For the small amount of time it takes, checking tire inflation at least once a month is one of the best investments you can make to get the maximum life out of your tires. Proper inflation can also improve gas mileage by more than 3%, when maintained regularly. Keep this in mind: Under-inflated tires can lower gas mileage by 0.4 percent for every 1 psi (pounds per square inch) drop in pressure of all four tires. You may want to check your tires more often during the winter months. Tires will lose about 1 psi of pressure for every 10 degrees Fahrenheit of temperature drop. Keep an accurate tire pressure gauge in your vehicle’s glove box (many gauges at "air stations" give false pressure readings) and check the tire pressure when the tires are cold. Never trust the appearance of a tire as a gauge for inflation. A tire could be 10 psi low on pressure and not appear to be low on air. Use the recommended inflation pressure listed in your vehicle's owner's manual or on the inflation sticker found on the driver's door jamb. While you're at it, don't forget to check the spare. There's nothing more annoying than a flat spare when you have a flat tire.
Tire rotation refers to the regular practice of switching the position of each tire on the car.
Tire rotation helps to equalize tread wear and is critical to gain the maximum life from your tire investment.
Refer to your owner’s manual for the recommended rotation interval and pattern; generally a rotation interval of 5,000 miles is recommended. The rotation pattern varies with different makes and models, which shows the tire locations during rotation. Some vehicles have different size tires on the front and back or directional tires. This limits the locations that a tire may take on the vehicle. When in doubt, check the owner’s manual or consult a professional technician at D and R Car Care and Lube Center for guidance. Tire rotation time also offers a good opportunity to have the tires and wheels balanced. It’s another step you can take to maximize your tire investment.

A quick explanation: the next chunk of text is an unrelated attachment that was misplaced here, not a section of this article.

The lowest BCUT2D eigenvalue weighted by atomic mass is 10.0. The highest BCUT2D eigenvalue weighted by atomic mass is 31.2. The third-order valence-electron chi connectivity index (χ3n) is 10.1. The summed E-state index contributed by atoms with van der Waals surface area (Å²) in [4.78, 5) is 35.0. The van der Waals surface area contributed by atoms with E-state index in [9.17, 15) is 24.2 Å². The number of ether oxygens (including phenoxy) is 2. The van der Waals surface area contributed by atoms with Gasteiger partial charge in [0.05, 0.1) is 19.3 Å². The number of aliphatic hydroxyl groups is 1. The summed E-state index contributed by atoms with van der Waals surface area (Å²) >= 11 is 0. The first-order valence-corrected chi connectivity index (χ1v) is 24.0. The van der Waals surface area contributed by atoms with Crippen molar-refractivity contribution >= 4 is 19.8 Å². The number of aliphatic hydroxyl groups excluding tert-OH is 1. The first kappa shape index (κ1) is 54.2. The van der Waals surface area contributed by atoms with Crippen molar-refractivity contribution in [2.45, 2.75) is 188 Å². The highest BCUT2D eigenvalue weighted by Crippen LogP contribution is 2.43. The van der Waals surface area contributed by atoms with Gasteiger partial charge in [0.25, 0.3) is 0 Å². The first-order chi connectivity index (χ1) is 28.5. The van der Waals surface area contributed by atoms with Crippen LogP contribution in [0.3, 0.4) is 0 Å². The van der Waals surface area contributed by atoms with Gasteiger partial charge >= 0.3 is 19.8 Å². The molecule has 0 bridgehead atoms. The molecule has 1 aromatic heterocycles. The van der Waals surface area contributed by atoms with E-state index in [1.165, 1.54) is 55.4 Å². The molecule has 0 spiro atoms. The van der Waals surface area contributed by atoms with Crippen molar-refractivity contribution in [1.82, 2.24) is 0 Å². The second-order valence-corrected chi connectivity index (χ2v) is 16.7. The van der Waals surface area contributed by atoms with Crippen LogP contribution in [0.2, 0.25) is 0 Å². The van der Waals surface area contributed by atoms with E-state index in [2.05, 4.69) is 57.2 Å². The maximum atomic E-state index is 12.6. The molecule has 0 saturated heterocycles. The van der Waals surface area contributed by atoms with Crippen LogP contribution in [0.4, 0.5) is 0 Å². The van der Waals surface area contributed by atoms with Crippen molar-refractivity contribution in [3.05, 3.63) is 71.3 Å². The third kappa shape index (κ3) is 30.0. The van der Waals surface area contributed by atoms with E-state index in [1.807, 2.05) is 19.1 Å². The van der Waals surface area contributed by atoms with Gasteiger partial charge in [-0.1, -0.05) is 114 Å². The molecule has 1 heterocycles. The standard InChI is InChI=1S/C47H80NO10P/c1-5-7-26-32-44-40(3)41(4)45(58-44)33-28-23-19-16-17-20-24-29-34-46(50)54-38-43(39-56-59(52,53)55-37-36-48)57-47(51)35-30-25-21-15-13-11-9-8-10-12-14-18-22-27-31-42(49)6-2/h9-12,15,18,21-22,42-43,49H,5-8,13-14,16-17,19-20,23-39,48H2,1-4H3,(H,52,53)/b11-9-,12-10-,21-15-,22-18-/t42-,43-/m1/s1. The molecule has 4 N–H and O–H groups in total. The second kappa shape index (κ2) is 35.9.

Wheel balance refers to the proper distribution of weight around a revolving tire and wheel assembly. Poor wheel balance can have a marked impact on both your vehicle and your safety.
Proper wheel balance ensures that the wheels, while spinning, do not have a heavy spot that can cause vibration and premature wear of tires, struts, shocks and other steering and suspension components. When combined with proper wheel alignment, balanced wheels ensure smooth and enjoyable driving.
The most common signs of unbalanced tires are vibration and noise problems. When driving with an out-of-balance wheel, the wheel literally bounces down the road rather than spinning smoothly. This can affect the speed, handling and mileage of your vehicle. Many of today’s vehicles have lightweight suspension systems and are therefore, more sensitive to imbalance than older vehicles. It’s a good idea to have your vehicle’s wheels balanced when rotating the tires, about every 5,000 miles. It’s not uncommon for wheels to lose a wheel weight from time to time; so periodic balancing minimizes the impact of unbalanced wheels on your car.